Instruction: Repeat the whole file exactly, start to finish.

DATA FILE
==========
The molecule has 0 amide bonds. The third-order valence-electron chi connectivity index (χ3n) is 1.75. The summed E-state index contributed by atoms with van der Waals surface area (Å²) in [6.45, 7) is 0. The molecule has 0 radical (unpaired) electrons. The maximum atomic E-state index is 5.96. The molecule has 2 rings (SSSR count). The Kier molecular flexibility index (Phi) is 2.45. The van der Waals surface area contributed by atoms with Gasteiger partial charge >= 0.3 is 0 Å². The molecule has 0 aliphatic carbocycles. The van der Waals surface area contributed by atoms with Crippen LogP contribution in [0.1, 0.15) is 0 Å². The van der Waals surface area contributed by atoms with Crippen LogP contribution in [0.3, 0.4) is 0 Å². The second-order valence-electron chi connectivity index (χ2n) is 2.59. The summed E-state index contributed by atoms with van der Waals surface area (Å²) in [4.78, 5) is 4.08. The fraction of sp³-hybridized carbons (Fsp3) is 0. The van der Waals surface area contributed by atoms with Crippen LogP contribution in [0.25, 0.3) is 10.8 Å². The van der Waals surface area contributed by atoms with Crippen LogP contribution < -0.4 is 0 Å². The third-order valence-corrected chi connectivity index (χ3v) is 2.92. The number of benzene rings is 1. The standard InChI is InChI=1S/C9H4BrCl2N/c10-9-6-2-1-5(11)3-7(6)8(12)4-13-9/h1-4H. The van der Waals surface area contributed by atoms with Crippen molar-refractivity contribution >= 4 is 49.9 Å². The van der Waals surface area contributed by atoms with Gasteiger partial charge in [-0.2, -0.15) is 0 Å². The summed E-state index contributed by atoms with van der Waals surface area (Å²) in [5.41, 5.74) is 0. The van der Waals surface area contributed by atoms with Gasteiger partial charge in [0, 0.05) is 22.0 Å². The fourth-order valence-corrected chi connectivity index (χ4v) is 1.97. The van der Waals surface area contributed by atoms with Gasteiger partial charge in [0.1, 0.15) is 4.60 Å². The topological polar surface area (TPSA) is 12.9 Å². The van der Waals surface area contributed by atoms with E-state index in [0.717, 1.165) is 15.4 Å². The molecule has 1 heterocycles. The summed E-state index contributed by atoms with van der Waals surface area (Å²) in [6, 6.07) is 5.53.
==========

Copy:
The molecule has 0 amide bonds. The third-order valence-electron chi connectivity index (χ3n) is 1.75. The summed E-state index contributed by atoms with van der Waals surface area (Å²) in [6.45, 7) is 0. The molecule has 0 radical (unpaired) electrons. The maximum atomic E-state index is 5.96. The molecule has 2 rings (SSSR count). The Kier molecular flexibility index (Phi) is 2.45. The van der Waals surface area contributed by atoms with Gasteiger partial charge >= 0.3 is 0 Å². The molecule has 0 aliphatic carbocycles. The van der Waals surface area contributed by atoms with Crippen LogP contribution in [0.1, 0.15) is 0 Å². The van der Waals surface area contributed by atoms with Crippen LogP contribution in [0.3, 0.4) is 0 Å². The second-order valence-electron chi connectivity index (χ2n) is 2.59. The summed E-state index contributed by atoms with van der Waals surface area (Å²) in [4.78, 5) is 4.08. The fraction of sp³-hybridized carbons (Fsp3) is 0. The van der Waals surface area contributed by atoms with Crippen LogP contribution in [0.25, 0.3) is 10.8 Å². The van der Waals surface area contributed by atoms with Crippen LogP contribution < -0.4 is 0 Å². The third-order valence-corrected chi connectivity index (χ3v) is 2.92. The number of benzene rings is 1. The standard InChI is InChI=1S/C9H4BrCl2N/c10-9-6-2-1-5(11)3-7(6)8(12)4-13-9/h1-4H. The van der Waals surface area contributed by atoms with Crippen molar-refractivity contribution >= 4 is 49.9 Å². The van der Waals surface area contributed by atoms with Gasteiger partial charge in [-0.2, -0.15) is 0 Å². The summed E-state index contributed by atoms with van der Waals surface area (Å²) in [5.41, 5.74) is 0. The van der Waals surface area contributed by atoms with Gasteiger partial charge in [0, 0.05) is 22.0 Å². The fourth-order valence-corrected chi connectivity index (χ4v) is 1.97. The van der Waals surface area contributed by atoms with Gasteiger partial charge in [0.1, 0.15) is 4.60 Å². The topological polar surface area (TPSA) is 12.9 Å². The van der Waals surface area contributed by atoms with E-state index in [0.717, 1.165) is 15.4 Å². The molecule has 1 heterocycles. The summed E-state index contributed by atoms with van der Waals surface area (Å²) in [6, 6.07) is 5.53.